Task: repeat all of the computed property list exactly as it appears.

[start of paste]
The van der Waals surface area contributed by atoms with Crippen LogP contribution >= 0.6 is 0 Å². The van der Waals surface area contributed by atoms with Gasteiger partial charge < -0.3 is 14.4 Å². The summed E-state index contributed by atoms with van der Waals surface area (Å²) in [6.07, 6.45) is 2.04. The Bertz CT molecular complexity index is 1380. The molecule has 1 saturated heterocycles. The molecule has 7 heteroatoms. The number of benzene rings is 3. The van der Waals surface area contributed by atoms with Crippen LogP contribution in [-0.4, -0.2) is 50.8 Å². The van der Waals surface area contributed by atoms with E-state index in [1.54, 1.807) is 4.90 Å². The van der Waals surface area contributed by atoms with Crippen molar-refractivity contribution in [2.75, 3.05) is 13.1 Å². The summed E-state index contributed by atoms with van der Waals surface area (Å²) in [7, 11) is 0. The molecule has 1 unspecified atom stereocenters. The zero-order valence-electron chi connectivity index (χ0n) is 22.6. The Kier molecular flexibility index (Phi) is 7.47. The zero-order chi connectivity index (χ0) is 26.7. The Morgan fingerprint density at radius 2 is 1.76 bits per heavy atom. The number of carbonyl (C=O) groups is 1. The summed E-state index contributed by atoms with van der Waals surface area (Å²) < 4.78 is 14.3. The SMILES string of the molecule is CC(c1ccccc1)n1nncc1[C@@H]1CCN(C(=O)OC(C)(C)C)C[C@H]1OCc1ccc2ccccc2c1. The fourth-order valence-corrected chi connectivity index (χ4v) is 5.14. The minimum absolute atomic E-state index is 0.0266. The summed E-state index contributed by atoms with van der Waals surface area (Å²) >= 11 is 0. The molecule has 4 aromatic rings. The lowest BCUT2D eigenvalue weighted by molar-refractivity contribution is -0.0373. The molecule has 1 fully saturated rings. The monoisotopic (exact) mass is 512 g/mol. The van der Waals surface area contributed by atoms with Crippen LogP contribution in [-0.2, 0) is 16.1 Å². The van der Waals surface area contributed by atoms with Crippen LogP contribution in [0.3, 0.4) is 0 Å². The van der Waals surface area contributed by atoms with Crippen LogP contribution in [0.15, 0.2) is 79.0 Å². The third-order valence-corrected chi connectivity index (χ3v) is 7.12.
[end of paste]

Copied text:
The van der Waals surface area contributed by atoms with Crippen LogP contribution >= 0.6 is 0 Å². The van der Waals surface area contributed by atoms with Gasteiger partial charge < -0.3 is 14.4 Å². The summed E-state index contributed by atoms with van der Waals surface area (Å²) in [6.07, 6.45) is 2.04. The Bertz CT molecular complexity index is 1380. The molecule has 1 saturated heterocycles. The molecule has 7 heteroatoms. The number of benzene rings is 3. The van der Waals surface area contributed by atoms with Crippen LogP contribution in [-0.4, -0.2) is 50.8 Å². The van der Waals surface area contributed by atoms with E-state index in [1.54, 1.807) is 4.90 Å². The van der Waals surface area contributed by atoms with Crippen molar-refractivity contribution in [2.75, 3.05) is 13.1 Å². The summed E-state index contributed by atoms with van der Waals surface area (Å²) in [7, 11) is 0. The molecule has 1 unspecified atom stereocenters. The zero-order valence-electron chi connectivity index (χ0n) is 22.6. The Kier molecular flexibility index (Phi) is 7.47. The zero-order chi connectivity index (χ0) is 26.7. The Morgan fingerprint density at radius 2 is 1.76 bits per heavy atom. The number of carbonyl (C=O) groups is 1. The summed E-state index contributed by atoms with van der Waals surface area (Å²) < 4.78 is 14.3. The SMILES string of the molecule is CC(c1ccccc1)n1nncc1[C@@H]1CCN(C(=O)OC(C)(C)C)C[C@H]1OCc1ccc2ccccc2c1. The fourth-order valence-corrected chi connectivity index (χ4v) is 5.14. The minimum absolute atomic E-state index is 0.0266. The summed E-state index contributed by atoms with van der Waals surface area (Å²) >= 11 is 0. The molecule has 4 aromatic rings. The lowest BCUT2D eigenvalue weighted by molar-refractivity contribution is -0.0373. The molecule has 1 fully saturated rings. The monoisotopic (exact) mass is 512 g/mol. The van der Waals surface area contributed by atoms with Crippen LogP contribution in [-0.2, 0) is 16.1 Å². The van der Waals surface area contributed by atoms with Crippen LogP contribution in [0.3, 0.4) is 0 Å². The van der Waals surface area contributed by atoms with Crippen LogP contribution in [0.15, 0.2) is 79.0 Å². The third-order valence-corrected chi connectivity index (χ3v) is 7.12.